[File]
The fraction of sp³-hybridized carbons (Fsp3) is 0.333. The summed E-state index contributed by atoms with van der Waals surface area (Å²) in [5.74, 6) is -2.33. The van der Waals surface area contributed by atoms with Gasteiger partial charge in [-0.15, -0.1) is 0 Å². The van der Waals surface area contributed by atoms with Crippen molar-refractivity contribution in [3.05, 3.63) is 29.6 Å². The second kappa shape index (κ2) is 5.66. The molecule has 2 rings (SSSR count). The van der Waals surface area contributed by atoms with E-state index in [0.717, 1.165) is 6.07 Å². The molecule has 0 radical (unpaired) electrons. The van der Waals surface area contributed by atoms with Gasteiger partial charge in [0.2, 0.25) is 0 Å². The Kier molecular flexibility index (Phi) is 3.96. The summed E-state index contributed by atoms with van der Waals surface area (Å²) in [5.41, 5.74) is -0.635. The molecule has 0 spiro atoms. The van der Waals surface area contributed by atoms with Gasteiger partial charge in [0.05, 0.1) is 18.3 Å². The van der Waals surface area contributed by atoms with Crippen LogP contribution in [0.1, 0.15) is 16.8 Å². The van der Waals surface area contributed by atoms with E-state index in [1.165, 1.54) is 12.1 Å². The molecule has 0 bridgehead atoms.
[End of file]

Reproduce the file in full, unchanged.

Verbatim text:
The fraction of sp³-hybridized carbons (Fsp3) is 0.333. The summed E-state index contributed by atoms with van der Waals surface area (Å²) in [5.74, 6) is -2.33. The van der Waals surface area contributed by atoms with Gasteiger partial charge in [-0.15, -0.1) is 0 Å². The van der Waals surface area contributed by atoms with Crippen molar-refractivity contribution in [3.05, 3.63) is 29.6 Å². The second kappa shape index (κ2) is 5.66. The molecule has 2 rings (SSSR count). The van der Waals surface area contributed by atoms with E-state index in [0.717, 1.165) is 6.07 Å². The molecule has 0 radical (unpaired) electrons. The van der Waals surface area contributed by atoms with Gasteiger partial charge in [0.2, 0.25) is 0 Å². The Kier molecular flexibility index (Phi) is 3.96. The summed E-state index contributed by atoms with van der Waals surface area (Å²) in [5.41, 5.74) is -0.635. The molecule has 0 spiro atoms. The van der Waals surface area contributed by atoms with Gasteiger partial charge in [0.05, 0.1) is 18.3 Å². The van der Waals surface area contributed by atoms with Crippen LogP contribution in [0.1, 0.15) is 16.8 Å². The van der Waals surface area contributed by atoms with E-state index in [1.165, 1.54) is 12.1 Å². The molecule has 0 bridgehead atoms.